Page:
MICHAEL RICHARDS: August 2, 1963 -- September 11, 2001
The work of artist Michael Richards, who was killed in the September 11, 2001 attack, is an enduring symbol of the importance of protecting the freedom of expression of artists whose work uncompromisingly expresses justice and injustice in troubled times. A Jamaican-American, Michael Richards was born in New York but grew up in Kingston. After receiving his BA from Queens College in 1985 and his MA from New York University in 1991, Richards completed the Whitney Museum Independent Study Program in 1993 and went on to the Artists-in-the-Marketplace Program at The Bronx Museum of the Arts the following year. He was an Artist-in-Residence at The Studio Museum in Harlem, at Socrates Sculpture Park, and at Franconia Sculpture Park. His work has been exhibited internationally.
Richards, a sculptor who was an artist in residence in the Lower Manhattan Cultural Council's World Views -- a program which gave artists windowed studio space in Tower One of the World Trade Center -- was killed while working in his studio on the 92nd floor.
In SWING LO', included in his 1996 installation ...TO CARRY ME HOME at The Studio Museum of Harlem, a wheel is affixed to a massive, ominous shape. Blue-tinged light emanates from a narrow space underneath as if, from the vantage point of one whose life is spent in chains, the chariot in the spiritual "Swing low sweet chariot" represents a dim hope of escape from a life crushed in servitude.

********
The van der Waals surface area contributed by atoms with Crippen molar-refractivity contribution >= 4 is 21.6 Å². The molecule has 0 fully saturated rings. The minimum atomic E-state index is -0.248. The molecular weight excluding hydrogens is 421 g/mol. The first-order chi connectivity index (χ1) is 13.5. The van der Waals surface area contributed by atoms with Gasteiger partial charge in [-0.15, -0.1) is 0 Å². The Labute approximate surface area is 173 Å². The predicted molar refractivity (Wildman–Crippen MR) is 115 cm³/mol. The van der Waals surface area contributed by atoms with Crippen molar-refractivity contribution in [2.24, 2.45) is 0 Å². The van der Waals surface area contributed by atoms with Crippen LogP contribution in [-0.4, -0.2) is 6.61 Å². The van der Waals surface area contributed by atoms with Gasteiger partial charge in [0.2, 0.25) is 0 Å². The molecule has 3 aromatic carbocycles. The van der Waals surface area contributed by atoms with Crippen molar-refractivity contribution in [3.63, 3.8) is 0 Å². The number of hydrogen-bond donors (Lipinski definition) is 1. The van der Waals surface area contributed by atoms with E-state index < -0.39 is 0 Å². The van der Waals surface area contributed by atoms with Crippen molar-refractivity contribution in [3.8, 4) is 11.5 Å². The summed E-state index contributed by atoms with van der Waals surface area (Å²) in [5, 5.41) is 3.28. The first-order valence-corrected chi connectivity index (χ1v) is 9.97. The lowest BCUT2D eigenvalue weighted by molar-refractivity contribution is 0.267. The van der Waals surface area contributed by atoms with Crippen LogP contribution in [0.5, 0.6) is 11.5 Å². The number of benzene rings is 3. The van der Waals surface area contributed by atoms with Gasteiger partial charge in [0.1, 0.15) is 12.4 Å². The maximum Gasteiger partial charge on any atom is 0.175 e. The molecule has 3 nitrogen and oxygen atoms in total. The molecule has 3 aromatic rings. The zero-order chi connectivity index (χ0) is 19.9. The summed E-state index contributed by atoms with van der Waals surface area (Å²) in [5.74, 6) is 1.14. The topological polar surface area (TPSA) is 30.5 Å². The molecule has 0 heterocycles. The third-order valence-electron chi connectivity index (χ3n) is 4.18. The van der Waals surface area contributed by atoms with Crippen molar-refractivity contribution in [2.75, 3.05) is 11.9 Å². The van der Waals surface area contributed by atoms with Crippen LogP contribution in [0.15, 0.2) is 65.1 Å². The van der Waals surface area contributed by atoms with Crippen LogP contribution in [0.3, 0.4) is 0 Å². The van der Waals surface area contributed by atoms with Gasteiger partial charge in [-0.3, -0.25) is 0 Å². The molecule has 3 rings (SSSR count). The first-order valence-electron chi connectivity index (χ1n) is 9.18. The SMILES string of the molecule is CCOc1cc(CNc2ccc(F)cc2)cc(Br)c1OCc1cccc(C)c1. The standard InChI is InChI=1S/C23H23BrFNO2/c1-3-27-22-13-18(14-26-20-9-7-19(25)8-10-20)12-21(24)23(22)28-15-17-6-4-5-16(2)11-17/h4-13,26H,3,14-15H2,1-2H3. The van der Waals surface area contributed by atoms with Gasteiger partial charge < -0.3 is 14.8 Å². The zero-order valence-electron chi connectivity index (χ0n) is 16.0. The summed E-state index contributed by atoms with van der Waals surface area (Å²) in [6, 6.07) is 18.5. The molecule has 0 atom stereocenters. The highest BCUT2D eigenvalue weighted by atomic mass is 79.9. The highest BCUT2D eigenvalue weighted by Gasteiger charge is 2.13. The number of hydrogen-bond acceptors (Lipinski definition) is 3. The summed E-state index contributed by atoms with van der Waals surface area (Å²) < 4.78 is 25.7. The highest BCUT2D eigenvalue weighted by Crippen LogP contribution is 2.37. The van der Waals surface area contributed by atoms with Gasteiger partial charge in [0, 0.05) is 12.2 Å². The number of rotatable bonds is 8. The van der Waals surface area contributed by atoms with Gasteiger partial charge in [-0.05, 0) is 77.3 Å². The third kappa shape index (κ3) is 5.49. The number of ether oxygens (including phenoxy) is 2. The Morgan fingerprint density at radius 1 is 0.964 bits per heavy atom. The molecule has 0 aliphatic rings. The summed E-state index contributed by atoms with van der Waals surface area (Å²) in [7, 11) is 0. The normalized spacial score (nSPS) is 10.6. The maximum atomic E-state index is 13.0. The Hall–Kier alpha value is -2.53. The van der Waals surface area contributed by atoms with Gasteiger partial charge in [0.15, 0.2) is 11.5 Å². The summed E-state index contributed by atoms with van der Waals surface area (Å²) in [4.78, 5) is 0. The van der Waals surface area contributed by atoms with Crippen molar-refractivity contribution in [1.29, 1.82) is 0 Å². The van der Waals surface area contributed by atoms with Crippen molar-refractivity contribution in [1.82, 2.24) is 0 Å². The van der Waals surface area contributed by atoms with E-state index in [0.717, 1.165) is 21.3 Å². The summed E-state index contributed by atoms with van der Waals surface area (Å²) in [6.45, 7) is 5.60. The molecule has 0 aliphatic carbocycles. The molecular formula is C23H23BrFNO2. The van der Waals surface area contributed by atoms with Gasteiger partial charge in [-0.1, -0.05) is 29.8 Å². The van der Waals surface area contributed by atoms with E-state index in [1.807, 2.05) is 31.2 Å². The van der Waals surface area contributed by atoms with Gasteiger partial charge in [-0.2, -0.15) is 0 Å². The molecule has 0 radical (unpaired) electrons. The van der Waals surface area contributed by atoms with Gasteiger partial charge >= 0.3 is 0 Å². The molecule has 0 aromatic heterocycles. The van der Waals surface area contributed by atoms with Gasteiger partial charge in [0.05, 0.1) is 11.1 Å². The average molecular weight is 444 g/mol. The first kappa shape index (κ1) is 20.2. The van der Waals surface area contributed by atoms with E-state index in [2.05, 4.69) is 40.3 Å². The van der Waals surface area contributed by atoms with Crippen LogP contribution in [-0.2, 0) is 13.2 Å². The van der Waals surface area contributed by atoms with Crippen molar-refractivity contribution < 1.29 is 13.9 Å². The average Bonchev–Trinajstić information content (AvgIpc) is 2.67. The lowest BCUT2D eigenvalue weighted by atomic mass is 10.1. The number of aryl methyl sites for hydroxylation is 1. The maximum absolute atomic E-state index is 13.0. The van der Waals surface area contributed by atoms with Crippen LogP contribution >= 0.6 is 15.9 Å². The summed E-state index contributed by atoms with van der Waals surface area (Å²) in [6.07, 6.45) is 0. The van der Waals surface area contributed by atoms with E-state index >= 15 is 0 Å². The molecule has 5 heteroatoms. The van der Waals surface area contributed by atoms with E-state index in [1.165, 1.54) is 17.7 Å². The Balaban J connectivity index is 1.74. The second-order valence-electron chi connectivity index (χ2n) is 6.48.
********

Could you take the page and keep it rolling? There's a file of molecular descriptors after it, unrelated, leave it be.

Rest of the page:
In TAR BABY VS. ST. SEBASTIAN, he reacted to the history of the Tuskegee Airmen, the heroic World War II Air Force pilots at whose alma mater black men were used for live experiments on syphilis. The sculpture, which echoes Renaissance depictions of Saint Sebastian pierced with arrows, consists of the artist's cast body in the uniform of the Airmen -- brutally pierced with fighter planes.
In ARE YOU DOWN? an in-situ work at the Franconia Sculpture Park, in Shafer, Minnesota, Michael Richards created three lifesized black figures -- downed aviators sitting slumped with their backs to a large black-centered target which occupies the center of the work. In the mixed media installation GREAT BLACK AIRMEN (TUSKEGEE), like hunting trophies, the Airmens' helmets are mounted on a thicket of poles.
The terrorists murdered over 3,000 people on September 11, 2001. Honoring the body of work of one fallen artist among many victims does not single out one individual but rather seeks to preserve an important legacy which might otherwise be lost. Michael Richard's work -- laden with flight-imagery and with the vestiges of human oppression -- is remarkably potent in relationship to the flight-induced devastation of The World Trade Center. If this very applicability to the tragedy inhibits its exhibition, then the terrorists have not only altered the beautiful New York City skyline but have also succeeded in extinguishing a universal voice.
MICHAEL RICHARDS - 1963 - 2001 -- http://www.art-for-a-change.com/Month/month.htm
by Judy Malloy: From Arts Wire Current, September 25, 2001